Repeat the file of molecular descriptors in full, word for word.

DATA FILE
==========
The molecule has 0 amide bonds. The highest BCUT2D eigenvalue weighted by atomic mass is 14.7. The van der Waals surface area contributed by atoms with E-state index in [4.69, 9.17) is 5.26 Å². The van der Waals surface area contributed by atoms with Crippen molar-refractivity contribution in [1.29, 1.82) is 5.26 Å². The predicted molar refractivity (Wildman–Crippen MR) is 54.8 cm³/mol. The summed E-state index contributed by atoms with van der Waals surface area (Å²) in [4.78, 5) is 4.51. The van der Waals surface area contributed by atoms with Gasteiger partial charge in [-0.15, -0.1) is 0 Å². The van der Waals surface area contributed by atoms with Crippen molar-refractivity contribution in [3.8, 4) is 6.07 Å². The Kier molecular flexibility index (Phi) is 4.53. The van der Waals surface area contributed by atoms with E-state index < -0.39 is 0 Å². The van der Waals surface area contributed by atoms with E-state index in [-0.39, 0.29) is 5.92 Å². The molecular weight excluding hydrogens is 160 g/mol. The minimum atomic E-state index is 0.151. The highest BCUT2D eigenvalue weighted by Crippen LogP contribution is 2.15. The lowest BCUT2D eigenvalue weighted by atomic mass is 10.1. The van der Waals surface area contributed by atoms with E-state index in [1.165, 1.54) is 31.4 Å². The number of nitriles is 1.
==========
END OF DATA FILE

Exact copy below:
The molecule has 0 amide bonds. The highest BCUT2D eigenvalue weighted by atomic mass is 14.7. The van der Waals surface area contributed by atoms with E-state index in [4.69, 9.17) is 5.26 Å². The van der Waals surface area contributed by atoms with Crippen molar-refractivity contribution in [1.29, 1.82) is 5.26 Å². The predicted molar refractivity (Wildman–Crippen MR) is 54.8 cm³/mol. The summed E-state index contributed by atoms with van der Waals surface area (Å²) in [4.78, 5) is 4.51. The van der Waals surface area contributed by atoms with Gasteiger partial charge in [-0.15, -0.1) is 0 Å². The van der Waals surface area contributed by atoms with Crippen molar-refractivity contribution in [3.8, 4) is 6.07 Å². The Kier molecular flexibility index (Phi) is 4.53. The van der Waals surface area contributed by atoms with E-state index < -0.39 is 0 Å². The van der Waals surface area contributed by atoms with E-state index in [-0.39, 0.29) is 5.92 Å². The molecular weight excluding hydrogens is 160 g/mol. The minimum atomic E-state index is 0.151. The highest BCUT2D eigenvalue weighted by Crippen LogP contribution is 2.15. The lowest BCUT2D eigenvalue weighted by atomic mass is 10.1. The van der Waals surface area contributed by atoms with E-state index in [1.165, 1.54) is 31.4 Å². The number of nitriles is 1.